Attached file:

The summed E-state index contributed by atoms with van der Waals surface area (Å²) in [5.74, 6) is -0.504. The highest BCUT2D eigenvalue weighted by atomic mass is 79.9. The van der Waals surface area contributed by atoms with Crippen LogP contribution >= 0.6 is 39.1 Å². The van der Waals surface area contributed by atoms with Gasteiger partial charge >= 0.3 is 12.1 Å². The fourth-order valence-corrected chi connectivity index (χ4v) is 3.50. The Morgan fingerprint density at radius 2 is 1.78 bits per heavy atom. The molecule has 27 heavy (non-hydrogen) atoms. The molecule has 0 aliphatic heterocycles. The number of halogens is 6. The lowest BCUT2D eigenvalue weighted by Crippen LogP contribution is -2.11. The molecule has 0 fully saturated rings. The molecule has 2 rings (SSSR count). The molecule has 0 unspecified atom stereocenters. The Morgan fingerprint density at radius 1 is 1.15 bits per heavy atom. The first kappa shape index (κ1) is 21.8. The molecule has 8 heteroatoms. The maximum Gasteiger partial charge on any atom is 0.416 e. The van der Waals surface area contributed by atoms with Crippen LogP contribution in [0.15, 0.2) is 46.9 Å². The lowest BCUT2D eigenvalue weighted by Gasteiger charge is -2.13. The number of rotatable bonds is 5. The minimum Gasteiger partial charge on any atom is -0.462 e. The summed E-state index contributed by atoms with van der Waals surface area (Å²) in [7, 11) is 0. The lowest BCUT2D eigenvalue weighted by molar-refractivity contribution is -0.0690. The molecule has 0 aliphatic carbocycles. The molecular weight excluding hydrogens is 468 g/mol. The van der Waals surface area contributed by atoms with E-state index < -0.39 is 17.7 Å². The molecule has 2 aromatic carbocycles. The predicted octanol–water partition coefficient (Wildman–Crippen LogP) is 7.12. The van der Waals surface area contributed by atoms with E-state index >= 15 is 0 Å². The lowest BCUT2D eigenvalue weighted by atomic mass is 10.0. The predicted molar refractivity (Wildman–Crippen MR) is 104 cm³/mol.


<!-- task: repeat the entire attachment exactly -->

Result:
The summed E-state index contributed by atoms with van der Waals surface area (Å²) in [5.74, 6) is -0.504. The highest BCUT2D eigenvalue weighted by atomic mass is 79.9. The van der Waals surface area contributed by atoms with Crippen LogP contribution >= 0.6 is 39.1 Å². The van der Waals surface area contributed by atoms with Gasteiger partial charge >= 0.3 is 12.1 Å². The fourth-order valence-corrected chi connectivity index (χ4v) is 3.50. The Morgan fingerprint density at radius 2 is 1.78 bits per heavy atom. The molecule has 27 heavy (non-hydrogen) atoms. The molecule has 0 aliphatic heterocycles. The number of halogens is 6. The lowest BCUT2D eigenvalue weighted by Crippen LogP contribution is -2.11. The molecule has 0 fully saturated rings. The molecule has 2 rings (SSSR count). The molecule has 0 unspecified atom stereocenters. The Morgan fingerprint density at radius 1 is 1.15 bits per heavy atom. The first kappa shape index (κ1) is 21.8. The molecule has 8 heteroatoms. The maximum Gasteiger partial charge on any atom is 0.416 e. The van der Waals surface area contributed by atoms with Crippen LogP contribution in [0.15, 0.2) is 46.9 Å². The lowest BCUT2D eigenvalue weighted by Gasteiger charge is -2.13. The number of rotatable bonds is 5. The minimum Gasteiger partial charge on any atom is -0.462 e. The summed E-state index contributed by atoms with van der Waals surface area (Å²) in [7, 11) is 0. The lowest BCUT2D eigenvalue weighted by molar-refractivity contribution is -0.0690. The molecule has 0 aliphatic carbocycles. The molecular weight excluding hydrogens is 468 g/mol. The van der Waals surface area contributed by atoms with E-state index < -0.39 is 17.7 Å². The molecule has 2 aromatic carbocycles. The predicted octanol–water partition coefficient (Wildman–Crippen LogP) is 7.12. The van der Waals surface area contributed by atoms with E-state index >= 15 is 0 Å². The lowest BCUT2D eigenvalue weighted by atomic mass is 10.0. The predicted molar refractivity (Wildman–Crippen MR) is 104 cm³/mol.